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Kay Replacement necks inquiry

Discussion in 'Setup & Repair [DB]' started by james condino, Jul 24, 2012.


  1. james condino

    james condino Spruce dork Supporting Member Commercial User

    Sep 30, 2007
    asheville, nc
    I do a LOT of old Kay neck rebuilds /grafts/ replacements / whatever it takes to get the old broken things running every year; so many that I've been considering having a reproduction model available as a commercial product available to the public. You can see where I've got a wanted ad currently posted looking for a couple of necks for some original "neckless" bodies that I have in the shop; almost every shop I know that works on basses has a couple of parts bodies laying around with severely damaged or missing necks.

    In general, I don't like Kay necks. The main body of the neck starts out pretty thin. Depending upon how many times the fingerboard has been leveled or what thickness it originally started out with (some were approx. 1.25-1.5", others 1.0"), by now they tend to wind up so thin that I rarely use an original spec one- I get pretty bad left hand issues in about 15 minutes. If I take the same neck and add an approx. 1/4" shim under the fingerboard to thicken it up, all left hand issues go away and I can play 4-5 hours with nothing. Some of it may be technique, some due to several broken bones and tendon issues, but mostly they are just too thin.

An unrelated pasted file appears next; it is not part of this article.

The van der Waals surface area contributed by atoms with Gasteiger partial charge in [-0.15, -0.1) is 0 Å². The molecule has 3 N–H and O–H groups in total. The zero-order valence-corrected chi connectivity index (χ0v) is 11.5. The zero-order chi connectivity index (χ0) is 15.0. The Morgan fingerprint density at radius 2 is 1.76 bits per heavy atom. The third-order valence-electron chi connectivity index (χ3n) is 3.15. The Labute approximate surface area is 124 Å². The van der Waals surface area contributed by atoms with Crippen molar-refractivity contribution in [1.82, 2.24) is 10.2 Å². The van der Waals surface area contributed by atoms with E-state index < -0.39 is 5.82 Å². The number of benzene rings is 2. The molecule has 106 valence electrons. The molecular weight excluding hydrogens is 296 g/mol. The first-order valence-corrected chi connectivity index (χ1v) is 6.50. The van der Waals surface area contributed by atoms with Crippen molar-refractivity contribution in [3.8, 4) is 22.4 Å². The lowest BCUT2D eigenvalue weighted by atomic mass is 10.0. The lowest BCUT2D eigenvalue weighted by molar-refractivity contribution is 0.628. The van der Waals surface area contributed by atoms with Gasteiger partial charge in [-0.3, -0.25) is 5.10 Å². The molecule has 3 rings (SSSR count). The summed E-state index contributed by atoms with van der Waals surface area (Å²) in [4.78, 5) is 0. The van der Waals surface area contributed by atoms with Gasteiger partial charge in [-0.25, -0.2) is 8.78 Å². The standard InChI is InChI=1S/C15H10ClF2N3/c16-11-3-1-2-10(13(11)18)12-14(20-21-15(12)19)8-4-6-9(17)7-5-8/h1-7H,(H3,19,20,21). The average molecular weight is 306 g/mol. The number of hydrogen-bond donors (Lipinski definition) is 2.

I also find a lot of fault in the dovetail design. It is basically the same size they used in the Kay guitars just expanded a little bit to fit a bass size- pretty whimpy and a source of chronic failure.

    You can buy fairly close to original spec replacements from Englehardt for approx.$175, but my experience has been that you are just recreating all of the same issues with a new piece of maple, and you still have a fair bit of work to get them to fit well.

    Do you think there is a viable market for a cnc produced Kay neck that offers the following:

    -original spec scroll with minimal sanding / finish prep needed

    -thicker main body of the neck and a little more mass in the volute /pegbox junction

    - pre-cut carbon fiber channels so you can just drop them in

    - a much larger dovetail that will still fit within the parameters of the original neckblock so that no outside visible modification is necessary but is much more solid and is large enough to offer the potential of a bolt on / removable system

    -a market price of approx $500- It costs a lot of $$$ to have this done well in a format that is easy to use, saves a lot of repair bill time, and is made in the US. The majority of neck repair costs is bench time, not materials.

    - it would also be nice to have a choice of materials- several grades of maple, mahogany, walnut, and other species. Perhaps even a spruce core with a vacuum molded carbon fiber exoskeleton....

    I've said it many times, but working on old Kays is a lot like working on old Volkswagons. I've owned many of both. They made a lot of them and most of them need regular work and parts to maintain. I also feel like there is a lot of potential for a high quality aftermarket parts source like you find with the "bugworks" community.

    j.
     
  2. keiranohara

    keiranohara Commercial User

    Nov 7, 2007
    Ossining, NY
    Luthier at AES Fine Instruments